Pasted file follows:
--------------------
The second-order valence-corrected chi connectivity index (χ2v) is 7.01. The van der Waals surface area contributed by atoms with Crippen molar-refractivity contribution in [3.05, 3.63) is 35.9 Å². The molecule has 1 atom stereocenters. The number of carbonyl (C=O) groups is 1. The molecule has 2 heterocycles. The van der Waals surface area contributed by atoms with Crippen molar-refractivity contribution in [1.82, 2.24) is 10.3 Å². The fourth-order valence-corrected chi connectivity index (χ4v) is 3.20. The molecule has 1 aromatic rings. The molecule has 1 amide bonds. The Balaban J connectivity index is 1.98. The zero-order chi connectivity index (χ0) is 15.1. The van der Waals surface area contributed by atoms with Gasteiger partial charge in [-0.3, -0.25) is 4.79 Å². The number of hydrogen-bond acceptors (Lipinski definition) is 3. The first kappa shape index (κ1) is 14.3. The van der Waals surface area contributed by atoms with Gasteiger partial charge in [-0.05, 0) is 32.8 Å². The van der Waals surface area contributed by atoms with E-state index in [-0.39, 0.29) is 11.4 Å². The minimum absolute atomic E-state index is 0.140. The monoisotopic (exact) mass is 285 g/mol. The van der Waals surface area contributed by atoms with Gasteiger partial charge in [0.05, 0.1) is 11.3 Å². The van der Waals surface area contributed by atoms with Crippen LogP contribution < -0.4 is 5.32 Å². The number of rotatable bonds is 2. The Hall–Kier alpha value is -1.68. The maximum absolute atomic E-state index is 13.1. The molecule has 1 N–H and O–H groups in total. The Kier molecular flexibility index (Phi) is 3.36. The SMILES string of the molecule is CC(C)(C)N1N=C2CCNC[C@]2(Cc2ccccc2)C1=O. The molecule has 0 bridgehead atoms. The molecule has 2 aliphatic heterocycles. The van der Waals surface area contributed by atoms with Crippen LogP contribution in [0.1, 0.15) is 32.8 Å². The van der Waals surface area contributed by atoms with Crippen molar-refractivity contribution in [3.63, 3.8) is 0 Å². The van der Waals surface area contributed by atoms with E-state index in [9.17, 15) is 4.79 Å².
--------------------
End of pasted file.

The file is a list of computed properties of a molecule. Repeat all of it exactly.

The second-order valence-corrected chi connectivity index (χ2v) is 7.01. The van der Waals surface area contributed by atoms with Crippen molar-refractivity contribution in [3.05, 3.63) is 35.9 Å². The molecule has 1 atom stereocenters. The number of carbonyl (C=O) groups is 1. The molecule has 2 heterocycles. The van der Waals surface area contributed by atoms with Crippen molar-refractivity contribution in [1.82, 2.24) is 10.3 Å². The fourth-order valence-corrected chi connectivity index (χ4v) is 3.20. The molecule has 1 aromatic rings. The molecule has 1 amide bonds. The Balaban J connectivity index is 1.98. The zero-order chi connectivity index (χ0) is 15.1. The van der Waals surface area contributed by atoms with Gasteiger partial charge in [-0.3, -0.25) is 4.79 Å². The number of hydrogen-bond acceptors (Lipinski definition) is 3. The first kappa shape index (κ1) is 14.3. The van der Waals surface area contributed by atoms with Gasteiger partial charge in [-0.05, 0) is 32.8 Å². The van der Waals surface area contributed by atoms with E-state index in [-0.39, 0.29) is 11.4 Å². The minimum absolute atomic E-state index is 0.140. The monoisotopic (exact) mass is 285 g/mol. The van der Waals surface area contributed by atoms with Gasteiger partial charge in [0.05, 0.1) is 11.3 Å². The van der Waals surface area contributed by atoms with Crippen LogP contribution < -0.4 is 5.32 Å². The number of rotatable bonds is 2. The Hall–Kier alpha value is -1.68. The maximum absolute atomic E-state index is 13.1. The molecule has 1 N–H and O–H groups in total. The Kier molecular flexibility index (Phi) is 3.36. The SMILES string of the molecule is CC(C)(C)N1N=C2CCNC[C@]2(Cc2ccccc2)C1=O. The molecule has 0 bridgehead atoms. The molecule has 2 aliphatic heterocycles. The van der Waals surface area contributed by atoms with Crippen LogP contribution in [0.1, 0.15) is 32.8 Å². The van der Waals surface area contributed by atoms with Crippen molar-refractivity contribution in [3.63, 3.8) is 0 Å². The van der Waals surface area contributed by atoms with E-state index in [9.17, 15) is 4.79 Å².